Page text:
Skip to main content

"Ricequakes": How Breakfast Cereal is Helping Scientists Understand the Physics Behind Collapsing Dams

The crackle of wet rice puffs is more than snappy advertising strategy: Pouring milk into a bowl of cereal might help shed light on the collapse of ice shelves and dams of compacted earth, a new study finds.

Image Credit: Francois Guillard and Itai Einav
Brittle, porous materials are prone to suddenly crumbling when they encounter high pressure or are soaked in liquids, an effect linked with the collapse of rockfill dams and the formation of sinkholes. However, it was uncertain what happens when such materials are subjected to both pressure and liquid at the same time, as might happen at the base of giant ice shelves.

Experimenting with an ice shelf or a rockfill dam can prove difficult and dangerous. Instead, scientists have conducted research on how porous materials behave using puffed rice.

 In the new study, the researchers filled a vertical cylinder with puffed rice, applied constant pressure on top, and then injected milk into the lower part of the cylinder. The fluid naturally got pulled upward through microscopic pores in each puffed rice grain, the same effect that helps draw water up inside trees.

They found that the cereal experienced repeated incremental collapses, as well as loud clicks from abrupt collapses of wet puffed rice, which they dubbed "ricequakes." The delays between these clicks slowly lengthened over time.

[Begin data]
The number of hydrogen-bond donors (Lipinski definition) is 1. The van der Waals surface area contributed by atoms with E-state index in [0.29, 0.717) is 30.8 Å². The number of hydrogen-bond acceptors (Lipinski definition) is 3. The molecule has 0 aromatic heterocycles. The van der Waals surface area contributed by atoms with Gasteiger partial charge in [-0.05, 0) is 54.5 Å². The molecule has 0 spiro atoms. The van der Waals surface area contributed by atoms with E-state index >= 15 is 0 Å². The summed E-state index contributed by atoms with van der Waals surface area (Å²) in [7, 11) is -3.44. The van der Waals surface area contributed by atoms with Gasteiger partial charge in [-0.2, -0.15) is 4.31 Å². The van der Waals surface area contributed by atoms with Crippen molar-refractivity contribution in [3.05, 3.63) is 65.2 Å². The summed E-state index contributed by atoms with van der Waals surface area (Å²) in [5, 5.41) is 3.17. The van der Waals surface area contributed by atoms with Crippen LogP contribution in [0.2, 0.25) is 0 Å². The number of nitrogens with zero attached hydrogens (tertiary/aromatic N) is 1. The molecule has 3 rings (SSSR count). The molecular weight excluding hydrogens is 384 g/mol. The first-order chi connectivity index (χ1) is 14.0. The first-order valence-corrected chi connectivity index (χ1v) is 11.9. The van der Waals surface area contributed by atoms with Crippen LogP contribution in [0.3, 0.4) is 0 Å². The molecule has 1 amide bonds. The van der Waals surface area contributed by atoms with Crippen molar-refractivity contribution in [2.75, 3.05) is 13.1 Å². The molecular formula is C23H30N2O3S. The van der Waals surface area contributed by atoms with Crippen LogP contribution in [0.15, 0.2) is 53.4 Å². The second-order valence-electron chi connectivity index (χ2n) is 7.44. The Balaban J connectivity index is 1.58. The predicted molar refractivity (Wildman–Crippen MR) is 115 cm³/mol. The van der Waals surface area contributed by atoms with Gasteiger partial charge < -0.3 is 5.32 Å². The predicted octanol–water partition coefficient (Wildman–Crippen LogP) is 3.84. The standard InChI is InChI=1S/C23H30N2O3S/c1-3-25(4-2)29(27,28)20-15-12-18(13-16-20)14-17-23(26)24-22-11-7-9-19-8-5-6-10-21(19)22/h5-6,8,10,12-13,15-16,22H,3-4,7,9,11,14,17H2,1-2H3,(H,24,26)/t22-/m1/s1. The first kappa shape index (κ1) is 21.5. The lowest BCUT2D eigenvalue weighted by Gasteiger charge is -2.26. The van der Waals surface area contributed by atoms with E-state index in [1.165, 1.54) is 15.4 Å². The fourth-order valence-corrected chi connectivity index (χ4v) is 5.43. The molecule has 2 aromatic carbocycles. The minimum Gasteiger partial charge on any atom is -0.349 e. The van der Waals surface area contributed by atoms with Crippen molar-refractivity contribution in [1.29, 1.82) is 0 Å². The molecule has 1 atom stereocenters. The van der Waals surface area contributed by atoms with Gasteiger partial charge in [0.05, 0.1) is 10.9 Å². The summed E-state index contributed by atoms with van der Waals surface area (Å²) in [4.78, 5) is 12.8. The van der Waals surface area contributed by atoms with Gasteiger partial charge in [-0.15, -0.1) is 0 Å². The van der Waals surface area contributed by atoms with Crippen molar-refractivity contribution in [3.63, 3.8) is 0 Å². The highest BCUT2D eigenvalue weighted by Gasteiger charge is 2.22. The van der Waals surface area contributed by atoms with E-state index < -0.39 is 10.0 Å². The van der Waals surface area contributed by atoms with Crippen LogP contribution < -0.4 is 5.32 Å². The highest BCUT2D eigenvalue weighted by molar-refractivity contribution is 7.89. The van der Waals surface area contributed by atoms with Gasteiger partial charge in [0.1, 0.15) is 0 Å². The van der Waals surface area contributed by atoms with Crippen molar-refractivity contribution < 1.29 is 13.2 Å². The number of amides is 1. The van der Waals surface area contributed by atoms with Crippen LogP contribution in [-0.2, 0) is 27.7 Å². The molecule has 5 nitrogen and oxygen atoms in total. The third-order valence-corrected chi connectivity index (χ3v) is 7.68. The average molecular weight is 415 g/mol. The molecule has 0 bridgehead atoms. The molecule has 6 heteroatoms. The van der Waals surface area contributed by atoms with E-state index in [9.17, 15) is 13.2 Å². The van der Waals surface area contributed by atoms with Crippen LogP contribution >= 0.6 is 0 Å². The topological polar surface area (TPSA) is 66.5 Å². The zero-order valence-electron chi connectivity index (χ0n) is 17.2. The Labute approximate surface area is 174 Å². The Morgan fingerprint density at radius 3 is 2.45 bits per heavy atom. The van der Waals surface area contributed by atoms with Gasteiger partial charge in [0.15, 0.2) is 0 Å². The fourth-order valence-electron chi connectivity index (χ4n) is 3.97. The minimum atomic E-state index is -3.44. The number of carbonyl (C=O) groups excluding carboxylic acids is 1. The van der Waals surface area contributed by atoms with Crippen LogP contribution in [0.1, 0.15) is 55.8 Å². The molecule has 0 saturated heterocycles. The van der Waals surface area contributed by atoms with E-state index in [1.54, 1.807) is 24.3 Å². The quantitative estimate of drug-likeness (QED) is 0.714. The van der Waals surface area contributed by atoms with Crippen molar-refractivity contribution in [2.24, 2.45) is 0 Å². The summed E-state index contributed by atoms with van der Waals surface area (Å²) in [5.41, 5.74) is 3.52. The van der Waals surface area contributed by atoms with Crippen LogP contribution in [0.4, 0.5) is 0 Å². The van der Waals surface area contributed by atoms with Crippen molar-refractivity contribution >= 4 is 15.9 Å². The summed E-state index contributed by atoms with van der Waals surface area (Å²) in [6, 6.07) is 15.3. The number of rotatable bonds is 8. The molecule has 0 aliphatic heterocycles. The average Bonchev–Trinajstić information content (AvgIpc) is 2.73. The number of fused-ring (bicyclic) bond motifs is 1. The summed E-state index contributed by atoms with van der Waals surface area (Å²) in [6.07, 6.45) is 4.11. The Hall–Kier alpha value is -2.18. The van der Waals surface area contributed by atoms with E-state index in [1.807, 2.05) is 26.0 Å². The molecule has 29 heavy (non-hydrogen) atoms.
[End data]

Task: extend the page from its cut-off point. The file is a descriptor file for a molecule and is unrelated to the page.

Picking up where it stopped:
The scientists developed a "crushing wave model" they suggested could explain the delays between collapses in the dry regions after fluid injection. This model could help analyze the effects of pressures in the Earth's crust and at the bottom of massive ice sheets over time, they noted.

Researchers Itai Einav and Fran├žois Guillard at the University of Sydney in Australia detailed their findings online Oct. 12 in the journal Science Advances.

Charles Q. Choi, Inside Science News

Comments

Popular Posts

How 4,000 Physicists Gave a Vegas Casino its Worst Week Ever

What happens when several thousand distinguished physicists, researchers, and students descend on the nation’s gambling capital for a conference? The answer is "a bad week for the casino"—but you'd never guess why.

Ask a Physicist: Phone Flash Sharpie Shock!

Lexie and Xavier, from Orlando, FL want to know:
"What's going on in this video? Our science teacher claims that the pain comes from a small electrical shock, but we believe that this is due to the absorption of light. Please help us resolve this dispute!"

The Science of Ice Cream: Part One

Even though it's been a warm couple of months already, it's officially summer. A delicious, science-filled way to beat the heat? Making homemade ice cream.

(We've since updated this article to include the science behind vegan ice cream. To learn more about ice cream science, check out The Science of Ice Cream, Redux)

Over at Physics@Home there's an easy recipe for homemade ice cream. But what kind of milk should you use to make ice cream? And do you really need to chill the ice cream base before making it? Why do ice cream recipes always call for salt on ice?